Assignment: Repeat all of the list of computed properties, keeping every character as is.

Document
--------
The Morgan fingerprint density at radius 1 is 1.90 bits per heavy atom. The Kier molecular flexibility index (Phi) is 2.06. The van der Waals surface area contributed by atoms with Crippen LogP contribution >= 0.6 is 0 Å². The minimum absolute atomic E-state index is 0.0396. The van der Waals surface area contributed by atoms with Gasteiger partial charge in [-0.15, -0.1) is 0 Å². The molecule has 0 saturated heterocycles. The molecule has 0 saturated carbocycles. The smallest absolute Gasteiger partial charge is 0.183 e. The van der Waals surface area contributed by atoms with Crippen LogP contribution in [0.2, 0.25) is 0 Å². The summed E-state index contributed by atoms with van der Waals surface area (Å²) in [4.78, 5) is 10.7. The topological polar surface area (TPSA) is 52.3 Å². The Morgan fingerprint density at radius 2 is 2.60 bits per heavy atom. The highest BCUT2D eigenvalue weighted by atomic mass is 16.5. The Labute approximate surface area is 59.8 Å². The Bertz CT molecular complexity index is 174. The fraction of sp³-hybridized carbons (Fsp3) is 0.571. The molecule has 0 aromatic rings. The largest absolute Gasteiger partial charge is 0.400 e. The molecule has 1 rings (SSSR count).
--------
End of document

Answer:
The Morgan fingerprint density at radius 1 is 1.90 bits per heavy atom. The Kier molecular flexibility index (Phi) is 2.06. The van der Waals surface area contributed by atoms with Crippen LogP contribution >= 0.6 is 0 Å². The minimum absolute atomic E-state index is 0.0396. The van der Waals surface area contributed by atoms with Gasteiger partial charge in [-0.15, -0.1) is 0 Å². The molecule has 0 saturated heterocycles. The molecule has 0 saturated carbocycles. The smallest absolute Gasteiger partial charge is 0.183 e. The van der Waals surface area contributed by atoms with Crippen LogP contribution in [0.2, 0.25) is 0 Å². The summed E-state index contributed by atoms with van der Waals surface area (Å²) in [4.78, 5) is 10.7. The topological polar surface area (TPSA) is 52.3 Å². The Morgan fingerprint density at radius 2 is 2.60 bits per heavy atom. The highest BCUT2D eigenvalue weighted by atomic mass is 16.5. The Labute approximate surface area is 59.8 Å². The Bertz CT molecular complexity index is 174. The fraction of sp³-hybridized carbons (Fsp3) is 0.571. The molecule has 0 aromatic rings. The largest absolute Gasteiger partial charge is 0.400 e. The molecule has 1 rings (SSSR count).